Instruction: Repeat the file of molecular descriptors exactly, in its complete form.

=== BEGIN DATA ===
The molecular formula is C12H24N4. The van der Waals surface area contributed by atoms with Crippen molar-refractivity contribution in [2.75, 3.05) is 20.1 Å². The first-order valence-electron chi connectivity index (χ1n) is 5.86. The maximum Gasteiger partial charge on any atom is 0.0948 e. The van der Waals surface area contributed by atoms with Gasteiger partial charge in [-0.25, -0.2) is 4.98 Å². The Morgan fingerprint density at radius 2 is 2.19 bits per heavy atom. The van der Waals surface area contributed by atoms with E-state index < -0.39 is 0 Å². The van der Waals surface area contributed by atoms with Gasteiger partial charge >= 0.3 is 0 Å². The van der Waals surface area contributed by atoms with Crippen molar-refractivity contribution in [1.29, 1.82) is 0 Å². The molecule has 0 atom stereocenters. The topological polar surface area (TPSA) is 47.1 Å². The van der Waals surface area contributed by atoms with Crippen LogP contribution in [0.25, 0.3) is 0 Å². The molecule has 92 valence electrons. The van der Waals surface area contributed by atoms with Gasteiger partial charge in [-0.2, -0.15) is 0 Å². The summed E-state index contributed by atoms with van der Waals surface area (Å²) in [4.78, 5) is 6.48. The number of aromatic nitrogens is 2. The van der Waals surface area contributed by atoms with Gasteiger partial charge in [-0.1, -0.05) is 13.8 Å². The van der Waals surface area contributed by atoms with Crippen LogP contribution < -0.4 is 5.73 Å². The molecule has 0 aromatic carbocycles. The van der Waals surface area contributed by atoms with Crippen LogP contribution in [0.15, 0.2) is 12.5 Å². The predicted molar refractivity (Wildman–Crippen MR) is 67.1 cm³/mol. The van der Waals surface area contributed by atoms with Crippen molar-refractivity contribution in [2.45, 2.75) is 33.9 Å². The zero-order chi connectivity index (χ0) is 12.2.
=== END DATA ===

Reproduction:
The molecular formula is C12H24N4. The van der Waals surface area contributed by atoms with Crippen molar-refractivity contribution in [2.75, 3.05) is 20.1 Å². The first-order valence-electron chi connectivity index (χ1n) is 5.86. The maximum Gasteiger partial charge on any atom is 0.0948 e. The van der Waals surface area contributed by atoms with Gasteiger partial charge in [-0.25, -0.2) is 4.98 Å². The Morgan fingerprint density at radius 2 is 2.19 bits per heavy atom. The van der Waals surface area contributed by atoms with E-state index < -0.39 is 0 Å². The van der Waals surface area contributed by atoms with Gasteiger partial charge >= 0.3 is 0 Å². The van der Waals surface area contributed by atoms with Crippen molar-refractivity contribution in [1.29, 1.82) is 0 Å². The molecule has 0 atom stereocenters. The topological polar surface area (TPSA) is 47.1 Å². The van der Waals surface area contributed by atoms with Crippen LogP contribution in [0.25, 0.3) is 0 Å². The molecule has 92 valence electrons. The van der Waals surface area contributed by atoms with Gasteiger partial charge in [-0.2, -0.15) is 0 Å². The summed E-state index contributed by atoms with van der Waals surface area (Å²) in [4.78, 5) is 6.48. The number of aromatic nitrogens is 2. The van der Waals surface area contributed by atoms with Gasteiger partial charge in [-0.1, -0.05) is 13.8 Å². The van der Waals surface area contributed by atoms with Crippen LogP contribution < -0.4 is 5.73 Å². The molecule has 0 aromatic carbocycles. The van der Waals surface area contributed by atoms with Crippen LogP contribution in [0.15, 0.2) is 12.5 Å². The predicted molar refractivity (Wildman–Crippen MR) is 67.1 cm³/mol. The van der Waals surface area contributed by atoms with Crippen molar-refractivity contribution in [2.45, 2.75) is 33.9 Å². The zero-order chi connectivity index (χ0) is 12.2.